One of the projects I’ve been working on in various iterations and forms for several years is the Boston Research Center. Our website describes it this way:
“The Boston Research Center (BRC), based in the Northeastern University Library, is a digital community history and archives lab. The mission of the BRC is to help bring Boston’s deep neighborhood and community histories to light through the creation and use of new technologies. Through these technologies, Boston residents can share the underrepresented stories from their community’s past, as well as a deeper understanding of how this past shapes our present.”
My colleague Amanda Rust designed the research and community engagement component to this work. It flips the traditional “Reseach Inquiry” model and instead uses academic resources to explore a topic that originates in one of Boston’s communities. Amanda and our colleague Dory Klein from the BPL hosted focus groups to identify topics, and then worked with community members to co-create a tool/portal/analysis that moves toward a deeper understanding of that topic. Since Amanda’s departure to greener pastures this summer, I’ve taken on a bigger role with the project, and have been able to dig deep into the nitty-gritty of their work. It’s been wonderful to learn more and to watch people interact with what we’ve created in feedback sessions at the Branch Libraries.
News (at) Northeastern recently wrote an article about our work, and I think it’s pretty good. Article text and a direct link to the article follows.
THE HARRIET TUBMAN HOUSE MAY BE GONE, BUT ITS LEGACY IS PRESERVED FOREVER THANKS TO NORTHEASTERN’S LIBRARY
by Cody Mello-Klein November 23, 2022
The Harriet Tubman House may be gone, but its legacy is preserved forever thanks to Northeastern’s library
The corner of Massachusetts and Columbus avenues used to be something more than a flattened lot. It used to be more than just another in a long line of mixed-use development sites with condos in Boston.
For the residents of the South End neighborhood, it was the Harriet Tubman House. Founded in the early 20th century as an autonomous space for and by Black women on Holyoke Street, in 1975, it became a community center run by United South End Settlements until it was sold in 2019 to help keep the organization afloat. Ultimately, it was demolished.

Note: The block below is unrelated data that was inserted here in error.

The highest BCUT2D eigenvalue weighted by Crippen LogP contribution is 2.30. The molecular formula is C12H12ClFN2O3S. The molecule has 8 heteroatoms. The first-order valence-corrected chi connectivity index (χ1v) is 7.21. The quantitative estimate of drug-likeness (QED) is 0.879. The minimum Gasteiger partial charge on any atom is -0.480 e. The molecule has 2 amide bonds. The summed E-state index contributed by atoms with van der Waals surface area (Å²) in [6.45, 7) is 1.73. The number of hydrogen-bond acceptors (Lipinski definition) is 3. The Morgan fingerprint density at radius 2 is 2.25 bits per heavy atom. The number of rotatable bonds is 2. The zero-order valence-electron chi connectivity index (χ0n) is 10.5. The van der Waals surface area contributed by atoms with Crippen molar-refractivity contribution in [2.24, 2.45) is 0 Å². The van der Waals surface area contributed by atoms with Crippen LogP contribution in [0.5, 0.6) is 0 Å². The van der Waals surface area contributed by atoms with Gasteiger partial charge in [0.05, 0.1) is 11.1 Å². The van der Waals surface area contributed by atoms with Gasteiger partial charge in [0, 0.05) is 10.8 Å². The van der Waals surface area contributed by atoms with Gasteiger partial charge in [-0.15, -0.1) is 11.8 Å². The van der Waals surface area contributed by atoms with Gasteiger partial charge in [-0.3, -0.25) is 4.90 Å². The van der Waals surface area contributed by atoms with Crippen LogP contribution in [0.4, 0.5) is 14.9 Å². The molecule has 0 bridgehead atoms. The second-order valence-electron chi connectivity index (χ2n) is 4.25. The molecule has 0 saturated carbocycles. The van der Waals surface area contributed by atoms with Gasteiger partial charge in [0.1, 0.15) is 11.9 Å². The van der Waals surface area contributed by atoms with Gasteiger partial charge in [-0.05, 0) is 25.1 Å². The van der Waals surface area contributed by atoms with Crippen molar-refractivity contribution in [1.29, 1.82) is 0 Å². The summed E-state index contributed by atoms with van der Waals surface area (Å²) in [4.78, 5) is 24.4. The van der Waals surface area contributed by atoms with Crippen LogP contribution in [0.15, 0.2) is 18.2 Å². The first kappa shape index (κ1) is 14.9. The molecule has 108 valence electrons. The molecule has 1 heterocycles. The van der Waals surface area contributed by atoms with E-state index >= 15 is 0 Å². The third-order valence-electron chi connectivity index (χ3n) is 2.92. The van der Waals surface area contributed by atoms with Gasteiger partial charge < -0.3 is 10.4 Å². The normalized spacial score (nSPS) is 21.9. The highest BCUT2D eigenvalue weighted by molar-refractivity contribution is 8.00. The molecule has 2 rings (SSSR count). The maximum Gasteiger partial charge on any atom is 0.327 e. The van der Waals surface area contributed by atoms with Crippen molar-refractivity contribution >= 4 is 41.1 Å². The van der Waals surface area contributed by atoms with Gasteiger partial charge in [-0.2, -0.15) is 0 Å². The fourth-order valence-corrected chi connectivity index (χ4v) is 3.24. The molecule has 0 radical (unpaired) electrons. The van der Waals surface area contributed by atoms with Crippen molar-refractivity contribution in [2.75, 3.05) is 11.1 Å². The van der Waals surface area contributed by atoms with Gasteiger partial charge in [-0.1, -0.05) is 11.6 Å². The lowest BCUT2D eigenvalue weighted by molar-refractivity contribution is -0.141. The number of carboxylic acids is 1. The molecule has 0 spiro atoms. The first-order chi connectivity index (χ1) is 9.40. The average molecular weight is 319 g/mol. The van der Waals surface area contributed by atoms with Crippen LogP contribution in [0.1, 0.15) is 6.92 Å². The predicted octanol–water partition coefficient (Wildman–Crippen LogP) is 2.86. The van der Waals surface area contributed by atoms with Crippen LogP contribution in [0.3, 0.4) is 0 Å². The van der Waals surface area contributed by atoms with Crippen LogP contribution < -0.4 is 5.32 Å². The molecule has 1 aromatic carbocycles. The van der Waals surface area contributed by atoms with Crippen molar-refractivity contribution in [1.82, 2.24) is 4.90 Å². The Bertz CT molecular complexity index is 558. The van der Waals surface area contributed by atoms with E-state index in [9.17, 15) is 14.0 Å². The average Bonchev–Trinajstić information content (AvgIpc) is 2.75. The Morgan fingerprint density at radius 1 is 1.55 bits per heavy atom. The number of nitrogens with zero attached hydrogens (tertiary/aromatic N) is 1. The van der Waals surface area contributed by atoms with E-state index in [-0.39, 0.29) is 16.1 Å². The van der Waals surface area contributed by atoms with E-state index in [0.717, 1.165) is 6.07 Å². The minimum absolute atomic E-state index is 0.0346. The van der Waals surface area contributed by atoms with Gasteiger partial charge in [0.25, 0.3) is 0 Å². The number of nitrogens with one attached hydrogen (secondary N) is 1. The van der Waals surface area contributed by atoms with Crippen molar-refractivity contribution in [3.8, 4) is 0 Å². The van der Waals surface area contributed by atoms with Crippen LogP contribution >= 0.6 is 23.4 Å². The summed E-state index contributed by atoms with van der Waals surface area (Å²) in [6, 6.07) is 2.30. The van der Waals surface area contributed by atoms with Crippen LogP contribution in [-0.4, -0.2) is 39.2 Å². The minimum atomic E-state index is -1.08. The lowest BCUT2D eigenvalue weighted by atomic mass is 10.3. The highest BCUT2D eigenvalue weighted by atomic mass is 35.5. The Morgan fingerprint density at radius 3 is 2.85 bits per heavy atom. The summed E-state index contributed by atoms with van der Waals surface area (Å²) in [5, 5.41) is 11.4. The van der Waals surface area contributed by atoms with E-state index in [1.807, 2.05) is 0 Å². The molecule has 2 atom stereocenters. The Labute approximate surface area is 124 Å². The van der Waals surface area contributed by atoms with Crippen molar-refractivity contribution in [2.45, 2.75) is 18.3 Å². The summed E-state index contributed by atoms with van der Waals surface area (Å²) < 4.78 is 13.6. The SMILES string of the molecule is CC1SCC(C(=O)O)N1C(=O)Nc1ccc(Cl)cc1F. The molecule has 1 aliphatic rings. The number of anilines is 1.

The house was a fixture of Boston’s Black community, but its century-spanning history–the kind that doesn’t get told in museums or textbooks–was in danger of getting lost with the demolition too. Fortunately, the building’s history and the community’s memories were saved through the hard work of residents who banded together under the I Am Harriet coalition, USES itself and the resources and ingenuity of the Boston Research Center.
Through a unique collaboration between the Northeastern University Library, Boston Public Library and community organizers and leaders, the BRC created the Harriet Tubman House Memory Project to help digitally preserve and tell the history of not only the site but the community that existed around it. And the South End is not the only community in Boston that has been able to work with the BRC to tell its story. The BRC has collaborated with community groups in East Boston and Chinatown to create hubs for innovative archival projects on local history.
“The records of the rich and powerful, institutional records, places with resources and power, tend to get preserved–that’s how it’s been forever,” says Dan Cohen, dean of libraries and vice provost for information collaboration at Northeastern. “For the first time, we are able to rectify the gaps, the truly unfortunate gaps, that happen in historical preservation and access because we have a better view of what is important to save. … And we have new ways of ensuring that we can help to widen access to the world so that everyone can gain access to those materials.”
The project started as a collaboration between Northeastern’s Archives and Special Collections and Digital Scholarship Group and the BPL. Dory Klein, BPL’s community history and digitization specialist, says this kind of public-private library partnership isn’t abnormal, “but it doesn’t happen with as much frequency as it ought to.”